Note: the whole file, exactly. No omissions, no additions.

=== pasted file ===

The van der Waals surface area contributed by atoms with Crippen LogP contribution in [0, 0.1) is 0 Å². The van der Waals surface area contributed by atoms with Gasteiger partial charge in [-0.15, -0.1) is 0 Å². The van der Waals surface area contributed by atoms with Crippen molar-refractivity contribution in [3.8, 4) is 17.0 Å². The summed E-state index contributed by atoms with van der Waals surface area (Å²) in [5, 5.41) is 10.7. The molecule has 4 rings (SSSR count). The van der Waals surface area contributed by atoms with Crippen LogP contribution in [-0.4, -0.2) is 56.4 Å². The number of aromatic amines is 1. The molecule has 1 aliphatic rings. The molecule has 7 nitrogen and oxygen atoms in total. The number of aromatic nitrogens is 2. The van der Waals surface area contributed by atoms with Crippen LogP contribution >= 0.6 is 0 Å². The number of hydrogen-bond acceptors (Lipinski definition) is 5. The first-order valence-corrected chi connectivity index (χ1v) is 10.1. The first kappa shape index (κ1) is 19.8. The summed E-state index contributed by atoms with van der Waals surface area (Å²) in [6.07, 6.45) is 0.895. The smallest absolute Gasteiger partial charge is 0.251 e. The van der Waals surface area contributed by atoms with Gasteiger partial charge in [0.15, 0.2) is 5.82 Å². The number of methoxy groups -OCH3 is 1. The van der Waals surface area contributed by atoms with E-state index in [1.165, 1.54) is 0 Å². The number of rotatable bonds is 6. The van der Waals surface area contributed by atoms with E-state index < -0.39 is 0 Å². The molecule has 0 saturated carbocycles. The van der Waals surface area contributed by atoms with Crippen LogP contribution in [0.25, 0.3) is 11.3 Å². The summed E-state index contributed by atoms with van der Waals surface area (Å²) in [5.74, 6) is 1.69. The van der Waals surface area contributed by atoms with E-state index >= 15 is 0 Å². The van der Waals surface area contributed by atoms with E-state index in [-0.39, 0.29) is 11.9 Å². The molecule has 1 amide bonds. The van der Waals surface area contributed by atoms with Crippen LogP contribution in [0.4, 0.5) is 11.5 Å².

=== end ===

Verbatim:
The van der Waals surface area contributed by atoms with Crippen LogP contribution in [0, 0.1) is 0 Å². The van der Waals surface area contributed by atoms with Gasteiger partial charge in [-0.15, -0.1) is 0 Å². The van der Waals surface area contributed by atoms with Crippen molar-refractivity contribution in [3.8, 4) is 17.0 Å². The summed E-state index contributed by atoms with van der Waals surface area (Å²) in [5, 5.41) is 10.7. The molecule has 4 rings (SSSR count). The van der Waals surface area contributed by atoms with Crippen LogP contribution in [-0.4, -0.2) is 56.4 Å². The number of aromatic amines is 1. The molecule has 1 aliphatic rings. The molecule has 7 nitrogen and oxygen atoms in total. The number of aromatic nitrogens is 2. The van der Waals surface area contributed by atoms with Crippen LogP contribution >= 0.6 is 0 Å². The number of hydrogen-bond acceptors (Lipinski definition) is 5. The first-order valence-corrected chi connectivity index (χ1v) is 10.1. The first kappa shape index (κ1) is 19.8. The summed E-state index contributed by atoms with van der Waals surface area (Å²) in [6.07, 6.45) is 0.895. The smallest absolute Gasteiger partial charge is 0.251 e. The van der Waals surface area contributed by atoms with Gasteiger partial charge in [0.15, 0.2) is 5.82 Å². The number of methoxy groups -OCH3 is 1. The van der Waals surface area contributed by atoms with E-state index in [1.165, 1.54) is 0 Å². The number of rotatable bonds is 6. The van der Waals surface area contributed by atoms with E-state index < -0.39 is 0 Å². The molecule has 0 saturated carbocycles. The van der Waals surface area contributed by atoms with Crippen LogP contribution in [0.25, 0.3) is 11.3 Å². The summed E-state index contributed by atoms with van der Waals surface area (Å²) in [5.74, 6) is 1.69. The van der Waals surface area contributed by atoms with E-state index >= 15 is 0 Å². The van der Waals surface area contributed by atoms with E-state index in [-0.39, 0.29) is 11.9 Å². The molecule has 1 amide bonds. The van der Waals surface area contributed by atoms with Crippen LogP contribution in [0.4, 0.5) is 11.5 Å².